Rain, rain go away

Another daily record for rainfall fell in Minot Tuesday evening.

The automated rain gauge at the Minot International Airport on the city’s north side recorded .83 inches of rain Tuesday. The rain gauge at the North Central Research and Extension Center just south of the city registered 1.02 inches during the same period, another indicator of a precipitation trend that continues a rise through the record books.

The previous record for rainfall on Aug. 6 as measured at the Minot airport was .68 inches in 2011. Additional National Weather Service data reveals that 2.15 inches of rain was recorded in Minot on the same date in 1916. However, the requirements of how rainfall is measured has changed significantly enough to essentially negate comparisons between new and old measurements. Therefore, according to the Bismarck NWS, the .83 inches of rainfall that dumped on Minot Tuesday evening is a new official record for the date.

Perhaps of greater interest to residents who recall the wet conditions that were prevalent in the region prior to the flood season of 2011 is the amount of rainfall recorded locally so far in 2013. By all methods of measurement, be it automated or by actual physical reading of rain gauges, this year is destined to go down as one of the wettest in history for the Minot area.

Tuesday’s rainfall, and an additional .07 inches received Wednesday night, pushed the total amount of precipitation recorded at the Minot airport this year to 18.35 inches. Normal for the same period is 11.81 inches. The 18.35 total exceeds the yearly average rainfall for Minot, based on 96 years of data, of 17.19 inches and there are several months remaining in the year.

“Let’s say it doesn’t rain a single drop the rest of the year, Minot’s precip would still be number 32 all-time,” said Todd Hamilton, Bismarck NWS meteorologist.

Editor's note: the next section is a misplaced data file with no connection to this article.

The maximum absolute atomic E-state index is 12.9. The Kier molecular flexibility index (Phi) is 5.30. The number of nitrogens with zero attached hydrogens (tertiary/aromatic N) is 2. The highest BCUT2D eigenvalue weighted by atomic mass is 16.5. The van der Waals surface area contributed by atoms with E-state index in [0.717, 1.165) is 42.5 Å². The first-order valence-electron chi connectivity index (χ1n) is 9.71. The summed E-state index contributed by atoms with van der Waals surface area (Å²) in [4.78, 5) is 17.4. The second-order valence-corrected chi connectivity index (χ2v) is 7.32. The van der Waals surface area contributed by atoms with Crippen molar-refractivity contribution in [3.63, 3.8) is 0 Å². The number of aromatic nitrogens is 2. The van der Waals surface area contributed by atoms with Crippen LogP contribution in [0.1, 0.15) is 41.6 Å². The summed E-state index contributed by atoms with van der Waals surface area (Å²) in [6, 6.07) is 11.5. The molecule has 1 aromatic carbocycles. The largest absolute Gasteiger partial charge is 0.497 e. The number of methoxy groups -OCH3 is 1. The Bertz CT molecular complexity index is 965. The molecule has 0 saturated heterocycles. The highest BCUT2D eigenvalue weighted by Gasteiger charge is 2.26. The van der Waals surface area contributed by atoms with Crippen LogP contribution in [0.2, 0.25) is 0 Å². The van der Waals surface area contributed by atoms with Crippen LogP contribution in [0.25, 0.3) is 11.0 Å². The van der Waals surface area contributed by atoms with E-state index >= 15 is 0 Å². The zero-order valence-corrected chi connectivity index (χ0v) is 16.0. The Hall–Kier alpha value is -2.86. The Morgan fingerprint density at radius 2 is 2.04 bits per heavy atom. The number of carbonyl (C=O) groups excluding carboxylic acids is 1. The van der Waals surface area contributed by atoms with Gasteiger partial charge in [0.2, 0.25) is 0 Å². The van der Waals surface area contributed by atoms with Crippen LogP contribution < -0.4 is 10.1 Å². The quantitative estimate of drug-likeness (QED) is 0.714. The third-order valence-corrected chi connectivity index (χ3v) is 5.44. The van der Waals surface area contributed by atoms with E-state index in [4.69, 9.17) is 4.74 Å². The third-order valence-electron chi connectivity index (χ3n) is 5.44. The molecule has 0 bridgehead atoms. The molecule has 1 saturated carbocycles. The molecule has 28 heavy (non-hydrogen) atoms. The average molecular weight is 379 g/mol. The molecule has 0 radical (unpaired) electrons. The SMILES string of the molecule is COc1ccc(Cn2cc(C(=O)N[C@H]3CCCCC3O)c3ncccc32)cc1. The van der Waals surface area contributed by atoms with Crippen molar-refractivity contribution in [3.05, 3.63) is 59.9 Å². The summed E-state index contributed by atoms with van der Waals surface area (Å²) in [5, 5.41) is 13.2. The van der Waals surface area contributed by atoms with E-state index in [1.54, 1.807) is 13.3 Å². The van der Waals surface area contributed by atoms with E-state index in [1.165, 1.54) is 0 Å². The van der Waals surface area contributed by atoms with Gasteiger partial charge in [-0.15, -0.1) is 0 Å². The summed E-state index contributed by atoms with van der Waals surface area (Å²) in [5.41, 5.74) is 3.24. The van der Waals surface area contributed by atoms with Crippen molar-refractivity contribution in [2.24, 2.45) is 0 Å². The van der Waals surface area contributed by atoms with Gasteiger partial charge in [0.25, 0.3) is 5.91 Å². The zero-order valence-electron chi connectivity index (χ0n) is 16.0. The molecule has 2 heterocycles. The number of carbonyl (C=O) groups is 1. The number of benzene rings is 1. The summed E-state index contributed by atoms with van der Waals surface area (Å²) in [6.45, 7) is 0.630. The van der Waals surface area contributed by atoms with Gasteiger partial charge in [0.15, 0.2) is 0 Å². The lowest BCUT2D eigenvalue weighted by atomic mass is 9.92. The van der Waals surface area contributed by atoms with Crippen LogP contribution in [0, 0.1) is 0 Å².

Minot’s 2013 precipitation as recorded at the Airport is running 55 percent above normal. Even if only normal precipitation occurs from now through the end of December, Minot would reach 23.24 inches which would be seventh highest all-time. If the trend of 55 percent above average continues through Dec. 31 the amount of precipitation would tally an astounding 26.39 inches, placing the amount number two in the record book.

“Climatologically speaking, we are entering the driest part of the year, fall and winter,” said Hamilton. “On average this is the time of year when we get our lowest precipitation amounts. Will our precip level off this fall and winter? That’s a good question.”

At the Research and Extension Center the rainfall totals this year are running considerably higher than what has been officially recorded at the airport. While the airport rain gauge is automated, the gauge at the Extension Center is read manually each day by James Tarasenko.

Tarasenko recorded 22.35 inches of precipitation through the end of July at the Extension Center. That compares to the 107-year average of 11.16 inches, meaning precipitation in 2013 has been running two times more than normal.

“It’s hard to believe what’s going on,” said Tarasenko when asked about the rising rainfall totals.

Average rainfall recorded at the Extension Center for August is 2.93 inches. With more than three weeks remaining, 1.20 inches has already been recorded for the month. While the possibility of the trend continuing cannot be ignored, past rainfall amounts cannot be considered an automatic indicator of how much rain will fall in the weeks and months ahead.

“We could see some drying out in September, October and November,” said Hamilton.

Nevertheless, the amount of rainfall received during this calendar year is a somewhat ominous indicator that deserves scrutiny prior to next spring’s runoff season. Other important variables include whether or not there is an early freeze, the amount of snowfall this winter, rainfall in the spring and temperatures during the 2014 runoff season.

While several elements factor into the annual runoff season, most of which remain unknown at this time, the amount of rain that has already fallen is a certainty and will be continue to be closely monitored for the next several months.

The 2010 rainfall total for Minot, prior to the devastating flood that followed in the spring of 2011, was 21.74 inches 12th on the all-time list. Given the current trend, that total is almost certain to be surpassed this year. However, says Hamilton, even if that should occur it should not be a cause for undue alarm.

“Even with a top five precipitation year it doesn’t necessarily mean there’s a bad winter ahead or necessarily mean dire consequences for next year’s runoff season. There’s too many factors to consider,” said Hamilton.